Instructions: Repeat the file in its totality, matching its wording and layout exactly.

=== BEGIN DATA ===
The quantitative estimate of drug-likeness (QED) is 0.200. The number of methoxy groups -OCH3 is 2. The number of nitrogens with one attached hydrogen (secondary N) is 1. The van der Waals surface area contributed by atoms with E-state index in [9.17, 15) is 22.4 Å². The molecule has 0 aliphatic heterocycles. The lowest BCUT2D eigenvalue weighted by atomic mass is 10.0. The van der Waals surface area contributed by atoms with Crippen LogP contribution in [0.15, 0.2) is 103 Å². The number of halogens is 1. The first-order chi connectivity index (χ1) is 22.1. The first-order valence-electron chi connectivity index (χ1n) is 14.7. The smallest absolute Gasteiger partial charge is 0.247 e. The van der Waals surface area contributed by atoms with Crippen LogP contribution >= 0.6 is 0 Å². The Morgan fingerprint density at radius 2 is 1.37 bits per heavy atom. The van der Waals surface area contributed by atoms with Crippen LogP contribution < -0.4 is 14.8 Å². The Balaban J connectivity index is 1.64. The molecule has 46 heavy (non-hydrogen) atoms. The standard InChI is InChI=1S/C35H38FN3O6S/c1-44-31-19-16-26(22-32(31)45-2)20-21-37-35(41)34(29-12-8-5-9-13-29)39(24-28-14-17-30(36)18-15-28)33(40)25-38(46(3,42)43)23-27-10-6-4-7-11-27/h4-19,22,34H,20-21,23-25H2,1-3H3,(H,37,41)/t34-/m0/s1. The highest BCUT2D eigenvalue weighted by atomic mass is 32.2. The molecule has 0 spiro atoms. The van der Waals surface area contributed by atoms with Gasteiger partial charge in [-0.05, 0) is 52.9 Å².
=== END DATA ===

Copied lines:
The quantitative estimate of drug-likeness (QED) is 0.200. The number of methoxy groups -OCH3 is 2. The number of nitrogens with one attached hydrogen (secondary N) is 1. The van der Waals surface area contributed by atoms with E-state index in [9.17, 15) is 22.4 Å². The molecule has 0 aliphatic heterocycles. The lowest BCUT2D eigenvalue weighted by atomic mass is 10.0. The van der Waals surface area contributed by atoms with Crippen LogP contribution in [0.15, 0.2) is 103 Å². The number of halogens is 1. The first-order chi connectivity index (χ1) is 22.1. The first-order valence-electron chi connectivity index (χ1n) is 14.7. The smallest absolute Gasteiger partial charge is 0.247 e. The van der Waals surface area contributed by atoms with Crippen LogP contribution >= 0.6 is 0 Å². The Morgan fingerprint density at radius 2 is 1.37 bits per heavy atom. The van der Waals surface area contributed by atoms with Crippen LogP contribution < -0.4 is 14.8 Å². The Balaban J connectivity index is 1.64. The molecule has 46 heavy (non-hydrogen) atoms. The standard InChI is InChI=1S/C35H38FN3O6S/c1-44-31-19-16-26(22-32(31)45-2)20-21-37-35(41)34(29-12-8-5-9-13-29)39(24-28-14-17-30(36)18-15-28)33(40)25-38(46(3,42)43)23-27-10-6-4-7-11-27/h4-19,22,34H,20-21,23-25H2,1-3H3,(H,37,41)/t34-/m0/s1. The highest BCUT2D eigenvalue weighted by atomic mass is 32.2. The molecule has 0 spiro atoms. The van der Waals surface area contributed by atoms with Gasteiger partial charge in [-0.05, 0) is 52.9 Å².